I have taught an introductory course on stereotypes in German and given talks, workshops and guest lectures on the topic of the danish-german stereotypes researched in the SMiK-project, especially how they are relevant to language teaching and intercultural communication.

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Henrik Koll, Ph.D. Fellow

My research takes its point of departure in a keen interest in the areas of organizational change, leadership and management. I use mainly qualitative methods, and my work embarks on extant streams which seek to add more sociologically and organizationally oriented approaches to the fields to connect the micro- and macro-social contexts of organizational life. To serve this purpose, I apply a practice-theoretical lens and a socio-historical perspective. This allows me to explore in what ways the historical embeddedness of management practices and strategic discourses shape our understandings of practices of leadership, organizational change and management.

My background includes some-what diverse working experiences which have all, in their way, fueled my research interests and my desire to challenge existing assumptions within my fields. My experiences include working as a change management consultant in the private sector, a basketball coach at the elite level, and a teacher in Danish public schools.

I currently teach Organizational Theory and Culture, Communication and Change in Organizations.


Laura Lucia Parolin, Assistant Professor

My research interests focus on organizational and work practices and in the role of communication and materiality in organizing. I am also interested in practice-theory perspectives on professional knowing and learning. Thus, I am interested in understanding the entanglement of doing and saying, and knowing and learning in workplace interactions.

Using ethnographic methods, I am interested in the detailed exploration of sociomaterial articulations and disarticulations of daily work within the collective interaction. To achieve this result, I pay attention to the distributed cognition and coordination of work in the detailed interactions in situated workplaces. When it is possible, I do that also through audio or video recording.

My research experience in a technology-dense environment (I did a PhD in the field of telemedicine), drives my attention on sociomaterial interaction, where working and organizing mobilize the joint action of humans, technologies and situated knowledge. I am interested in close study of practices and interactions that inextricably link work and organization to the use of material artefacts and technological systems.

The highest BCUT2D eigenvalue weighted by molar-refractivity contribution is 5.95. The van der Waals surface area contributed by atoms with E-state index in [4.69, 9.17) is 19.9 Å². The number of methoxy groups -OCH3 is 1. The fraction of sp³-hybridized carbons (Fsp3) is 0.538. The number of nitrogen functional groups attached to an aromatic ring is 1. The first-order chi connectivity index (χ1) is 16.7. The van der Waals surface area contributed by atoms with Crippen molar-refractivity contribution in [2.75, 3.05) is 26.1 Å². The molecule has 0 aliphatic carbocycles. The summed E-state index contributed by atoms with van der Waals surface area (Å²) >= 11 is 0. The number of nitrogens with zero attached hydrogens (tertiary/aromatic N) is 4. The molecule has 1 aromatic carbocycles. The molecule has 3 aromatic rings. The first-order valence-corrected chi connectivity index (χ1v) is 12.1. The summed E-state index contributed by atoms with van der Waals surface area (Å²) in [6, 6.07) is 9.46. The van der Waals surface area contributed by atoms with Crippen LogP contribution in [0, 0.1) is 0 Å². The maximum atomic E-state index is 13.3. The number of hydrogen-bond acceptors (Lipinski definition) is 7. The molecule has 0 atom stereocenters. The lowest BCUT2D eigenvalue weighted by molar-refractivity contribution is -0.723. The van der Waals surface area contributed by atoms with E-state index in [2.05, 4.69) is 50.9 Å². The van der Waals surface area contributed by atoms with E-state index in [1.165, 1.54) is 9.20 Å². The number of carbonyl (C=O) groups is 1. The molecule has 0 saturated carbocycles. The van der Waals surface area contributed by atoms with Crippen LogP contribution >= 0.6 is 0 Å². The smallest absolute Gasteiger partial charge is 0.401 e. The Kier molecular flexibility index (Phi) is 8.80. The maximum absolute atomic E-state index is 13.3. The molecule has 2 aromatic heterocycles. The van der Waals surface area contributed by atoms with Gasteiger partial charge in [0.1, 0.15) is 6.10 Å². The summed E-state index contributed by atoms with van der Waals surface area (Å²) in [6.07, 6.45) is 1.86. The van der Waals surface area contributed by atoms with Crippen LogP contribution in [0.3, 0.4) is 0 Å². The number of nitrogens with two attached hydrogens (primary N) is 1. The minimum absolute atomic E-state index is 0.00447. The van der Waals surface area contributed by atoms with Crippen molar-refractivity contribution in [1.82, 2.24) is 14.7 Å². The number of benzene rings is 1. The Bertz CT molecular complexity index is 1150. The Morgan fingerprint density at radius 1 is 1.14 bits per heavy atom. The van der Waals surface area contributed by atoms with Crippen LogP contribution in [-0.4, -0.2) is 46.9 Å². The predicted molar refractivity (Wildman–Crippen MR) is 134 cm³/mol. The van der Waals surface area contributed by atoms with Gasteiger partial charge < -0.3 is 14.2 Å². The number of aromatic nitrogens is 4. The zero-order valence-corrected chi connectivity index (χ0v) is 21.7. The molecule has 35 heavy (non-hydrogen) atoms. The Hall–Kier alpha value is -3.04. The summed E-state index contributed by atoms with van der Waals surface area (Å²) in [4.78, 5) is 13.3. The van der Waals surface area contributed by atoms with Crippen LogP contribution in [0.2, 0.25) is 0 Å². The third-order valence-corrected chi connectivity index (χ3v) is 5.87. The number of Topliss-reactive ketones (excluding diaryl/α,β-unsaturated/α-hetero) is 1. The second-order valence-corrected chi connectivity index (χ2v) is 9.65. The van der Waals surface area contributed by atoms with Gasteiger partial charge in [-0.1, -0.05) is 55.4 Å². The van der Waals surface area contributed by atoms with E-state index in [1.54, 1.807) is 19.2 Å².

In recent years, I became interested in the relationship between knowing, body, sensitivity, affect, materiality and innovation in work practices. More in general, I am interested in understanding professionalism, mastery and the process of becoming in sociomaterial practices. 

I did (or I am doing) empirical research in the field of technology-mediated work (telemedicine), assisted reproduction technology, social and legal services for battered women, engineering and design practices, artistic practices, and cultural festivals. In each of this field, I have been interested in understanding the entanglement of sociomaterial interactions, knowing, doing and changing.

Among other publications, I wrote a book (in Italian) on technology and practical knowledge (2011), and I edited (together with Attila Bruni and Cornelius Schubert) a book on the inextricable relation between technology and work practices titled Designing Work, Technology, Organizations and Vice Versa (2015).

I am on the editorial board of Tecnoscienza - the Italian journal of science and technology studies and editor-in-chief of Studi Organizzativi (the Italian journal of organization studies). 

I teach a range of courses within the field of organization theory, organizational communication, technology and work practices.